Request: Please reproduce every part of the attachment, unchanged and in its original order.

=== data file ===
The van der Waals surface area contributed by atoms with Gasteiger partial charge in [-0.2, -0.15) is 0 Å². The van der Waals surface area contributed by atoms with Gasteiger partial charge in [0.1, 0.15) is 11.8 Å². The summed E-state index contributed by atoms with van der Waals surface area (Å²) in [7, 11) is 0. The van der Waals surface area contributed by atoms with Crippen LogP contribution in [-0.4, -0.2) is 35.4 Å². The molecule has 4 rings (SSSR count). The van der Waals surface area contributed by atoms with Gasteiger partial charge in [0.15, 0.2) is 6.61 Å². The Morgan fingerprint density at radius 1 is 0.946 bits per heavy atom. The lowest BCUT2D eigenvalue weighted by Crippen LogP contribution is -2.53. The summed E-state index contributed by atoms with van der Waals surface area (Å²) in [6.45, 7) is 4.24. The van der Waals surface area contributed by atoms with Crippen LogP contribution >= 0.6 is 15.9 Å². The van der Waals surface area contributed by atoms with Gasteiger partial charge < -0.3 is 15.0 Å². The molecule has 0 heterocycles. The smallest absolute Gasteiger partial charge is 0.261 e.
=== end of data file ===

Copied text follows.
The van der Waals surface area contributed by atoms with Gasteiger partial charge in [-0.2, -0.15) is 0 Å². The van der Waals surface area contributed by atoms with Gasteiger partial charge in [0.1, 0.15) is 11.8 Å². The summed E-state index contributed by atoms with van der Waals surface area (Å²) in [7, 11) is 0. The van der Waals surface area contributed by atoms with Crippen LogP contribution in [-0.4, -0.2) is 35.4 Å². The molecule has 4 rings (SSSR count). The van der Waals surface area contributed by atoms with Gasteiger partial charge in [0.15, 0.2) is 6.61 Å². The Morgan fingerprint density at radius 1 is 0.946 bits per heavy atom. The lowest BCUT2D eigenvalue weighted by Crippen LogP contribution is -2.53. The summed E-state index contributed by atoms with van der Waals surface area (Å²) in [6.45, 7) is 4.24. The van der Waals surface area contributed by atoms with Crippen LogP contribution >= 0.6 is 15.9 Å². The van der Waals surface area contributed by atoms with Gasteiger partial charge < -0.3 is 15.0 Å². The molecule has 0 heterocycles. The smallest absolute Gasteiger partial charge is 0.261 e.